Development of web and mobile apps for clinicians and patients had an explosive growth in the last years. Most of those apps are custom built, isolated from the eHealth ecosystem, and are not compliant with any standard, so the capacity of making a real impact on people health is reduced dramatically. One basic requirement of these kind of apps is to be integrated into the health system. How information is shared between clinicians and patients is fundamental to make any meaningful impact.
The EHRServer can help on two specific areas to enable your app on making a reall impact. One is making your apps interoperable by means of using standardized health information. The other one is by enabling health data sharing between your apps and also with apps from other vendors.
There are thousands of mobile apps focused on tracking physical activity. Most track excersice in terms of duration, distance, effort, and also allows to record your weight changes. Based on that information, and other data like your age and gender, the apps can estimate the calories consumed during the exercise. This is so common that should be a health app design pattern.
From the user perspective, they can see each session of physical activity, with the data afore mentioned, and some information across sessions, like charts for the consumed calories per session in comparison with your weight loss. But how those pretty charts allow the users to improve their behavior to reach a goal? How can goals be expressed in isolation without any kind of clinical overview of the process of lossing weight or just staying fit?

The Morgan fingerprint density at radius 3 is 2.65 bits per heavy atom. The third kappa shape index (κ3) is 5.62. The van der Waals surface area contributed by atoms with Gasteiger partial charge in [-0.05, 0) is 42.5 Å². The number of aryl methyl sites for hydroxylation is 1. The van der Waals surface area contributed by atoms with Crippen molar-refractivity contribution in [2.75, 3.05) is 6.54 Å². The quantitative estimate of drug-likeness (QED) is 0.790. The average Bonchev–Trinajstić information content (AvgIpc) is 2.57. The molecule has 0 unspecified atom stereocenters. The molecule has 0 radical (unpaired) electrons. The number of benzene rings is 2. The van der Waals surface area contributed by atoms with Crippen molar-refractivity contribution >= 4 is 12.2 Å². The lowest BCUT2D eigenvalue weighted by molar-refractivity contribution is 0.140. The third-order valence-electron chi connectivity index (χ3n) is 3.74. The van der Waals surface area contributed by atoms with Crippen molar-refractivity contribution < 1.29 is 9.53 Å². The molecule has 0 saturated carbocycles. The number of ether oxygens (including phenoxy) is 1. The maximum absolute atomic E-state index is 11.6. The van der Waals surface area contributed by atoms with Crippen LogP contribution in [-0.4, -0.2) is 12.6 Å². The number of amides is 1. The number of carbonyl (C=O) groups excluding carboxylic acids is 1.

We need to add some features to integrate the health providers. Great! let's create a web app for clinicians, were they can see physical activity data of their patients and send recommendations and set goals to them. Now our architecture gets more complex. We get physical activity data on the mobile app, we need to send it to a server through an API, and the clinician web app needs to read the data from the server, and create recommendations and goals, also through an API. But we should allow users to get those on the mobile app. Yes you guess it: through an API.
The complexity of such system is the minimum architecture you need to build to make a small impact into someone's life. The main idea is to allow better communication between the provider and the patient, and that can only be achieved with interoperablity and app/data integration.
On this scenario, the EHRServer fits perfectly as the backend repository and API to share data between the applications, and also to scale, integrating more apps and provinding more services in the future. For example, you can add conditions to patients (high blood pressure, obesity, pregnancy, hearth problems, etc.), and associate certain goals and recommendations with those conditions, and track biometric values in association with the conditions. Or allowing doctors to make medication prescriptions through the web app. The EHRServer can store and share that information between those apps almost effortlessly.